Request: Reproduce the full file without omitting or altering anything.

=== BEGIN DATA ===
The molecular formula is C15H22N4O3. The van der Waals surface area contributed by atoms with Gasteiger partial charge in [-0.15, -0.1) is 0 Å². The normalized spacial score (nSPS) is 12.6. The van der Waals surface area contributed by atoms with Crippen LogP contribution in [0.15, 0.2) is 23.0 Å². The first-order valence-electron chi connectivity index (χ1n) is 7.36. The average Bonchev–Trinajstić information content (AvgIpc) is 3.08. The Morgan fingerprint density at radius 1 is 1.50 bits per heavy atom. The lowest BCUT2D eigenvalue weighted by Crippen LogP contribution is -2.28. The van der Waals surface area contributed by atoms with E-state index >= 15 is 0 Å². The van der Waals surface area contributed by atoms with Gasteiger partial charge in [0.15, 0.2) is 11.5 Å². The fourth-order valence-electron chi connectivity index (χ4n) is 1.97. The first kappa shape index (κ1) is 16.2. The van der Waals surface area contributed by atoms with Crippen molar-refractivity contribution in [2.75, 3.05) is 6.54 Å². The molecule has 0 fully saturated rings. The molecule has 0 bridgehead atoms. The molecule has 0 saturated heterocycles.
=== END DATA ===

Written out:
The molecular formula is C15H22N4O3. The van der Waals surface area contributed by atoms with Gasteiger partial charge in [-0.15, -0.1) is 0 Å². The normalized spacial score (nSPS) is 12.6. The van der Waals surface area contributed by atoms with Crippen LogP contribution in [0.15, 0.2) is 23.0 Å². The first-order valence-electron chi connectivity index (χ1n) is 7.36. The average Bonchev–Trinajstić information content (AvgIpc) is 3.08. The Morgan fingerprint density at radius 1 is 1.50 bits per heavy atom. The lowest BCUT2D eigenvalue weighted by Crippen LogP contribution is -2.28. The van der Waals surface area contributed by atoms with E-state index >= 15 is 0 Å². The van der Waals surface area contributed by atoms with Gasteiger partial charge in [0.15, 0.2) is 11.5 Å². The fourth-order valence-electron chi connectivity index (χ4n) is 1.97. The first kappa shape index (κ1) is 16.2. The van der Waals surface area contributed by atoms with Crippen molar-refractivity contribution in [2.75, 3.05) is 6.54 Å². The molecule has 0 fully saturated rings. The molecule has 0 bridgehead atoms. The molecule has 0 saturated heterocycles.